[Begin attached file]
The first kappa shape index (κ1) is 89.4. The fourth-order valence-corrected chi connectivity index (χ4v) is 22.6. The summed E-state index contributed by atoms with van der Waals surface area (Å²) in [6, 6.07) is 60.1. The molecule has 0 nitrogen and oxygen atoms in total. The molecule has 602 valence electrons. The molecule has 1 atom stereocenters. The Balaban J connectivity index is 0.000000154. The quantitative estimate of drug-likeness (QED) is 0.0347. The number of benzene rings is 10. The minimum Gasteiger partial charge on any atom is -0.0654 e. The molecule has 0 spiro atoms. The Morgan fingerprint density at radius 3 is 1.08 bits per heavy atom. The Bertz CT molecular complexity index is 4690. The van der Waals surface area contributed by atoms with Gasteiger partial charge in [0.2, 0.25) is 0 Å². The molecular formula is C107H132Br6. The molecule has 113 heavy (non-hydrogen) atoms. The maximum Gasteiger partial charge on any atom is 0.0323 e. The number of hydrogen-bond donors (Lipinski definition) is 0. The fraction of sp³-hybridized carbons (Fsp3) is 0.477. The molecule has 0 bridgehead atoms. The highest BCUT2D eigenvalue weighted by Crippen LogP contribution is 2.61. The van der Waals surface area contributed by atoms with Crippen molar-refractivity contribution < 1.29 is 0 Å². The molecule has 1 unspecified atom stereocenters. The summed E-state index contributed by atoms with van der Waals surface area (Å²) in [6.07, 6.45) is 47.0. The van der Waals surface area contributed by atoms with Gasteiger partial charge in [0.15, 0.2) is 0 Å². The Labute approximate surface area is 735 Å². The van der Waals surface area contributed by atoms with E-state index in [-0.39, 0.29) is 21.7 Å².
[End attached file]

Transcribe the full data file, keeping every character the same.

The first kappa shape index (κ1) is 89.4. The fourth-order valence-corrected chi connectivity index (χ4v) is 22.6. The summed E-state index contributed by atoms with van der Waals surface area (Å²) in [6, 6.07) is 60.1. The molecule has 0 nitrogen and oxygen atoms in total. The molecule has 602 valence electrons. The molecule has 1 atom stereocenters. The Balaban J connectivity index is 0.000000154. The quantitative estimate of drug-likeness (QED) is 0.0347. The number of benzene rings is 10. The minimum Gasteiger partial charge on any atom is -0.0654 e. The molecule has 0 spiro atoms. The Morgan fingerprint density at radius 3 is 1.08 bits per heavy atom. The Bertz CT molecular complexity index is 4690. The van der Waals surface area contributed by atoms with Gasteiger partial charge in [0.2, 0.25) is 0 Å². The molecular formula is C107H132Br6. The molecule has 113 heavy (non-hydrogen) atoms. The maximum Gasteiger partial charge on any atom is 0.0323 e. The number of hydrogen-bond donors (Lipinski definition) is 0. The fraction of sp³-hybridized carbons (Fsp3) is 0.477. The molecule has 0 bridgehead atoms. The highest BCUT2D eigenvalue weighted by Crippen LogP contribution is 2.61. The van der Waals surface area contributed by atoms with Crippen molar-refractivity contribution < 1.29 is 0 Å². The molecule has 1 unspecified atom stereocenters. The summed E-state index contributed by atoms with van der Waals surface area (Å²) in [6.07, 6.45) is 47.0. The van der Waals surface area contributed by atoms with Gasteiger partial charge in [0.15, 0.2) is 0 Å². The Labute approximate surface area is 735 Å². The van der Waals surface area contributed by atoms with E-state index in [-0.39, 0.29) is 21.7 Å².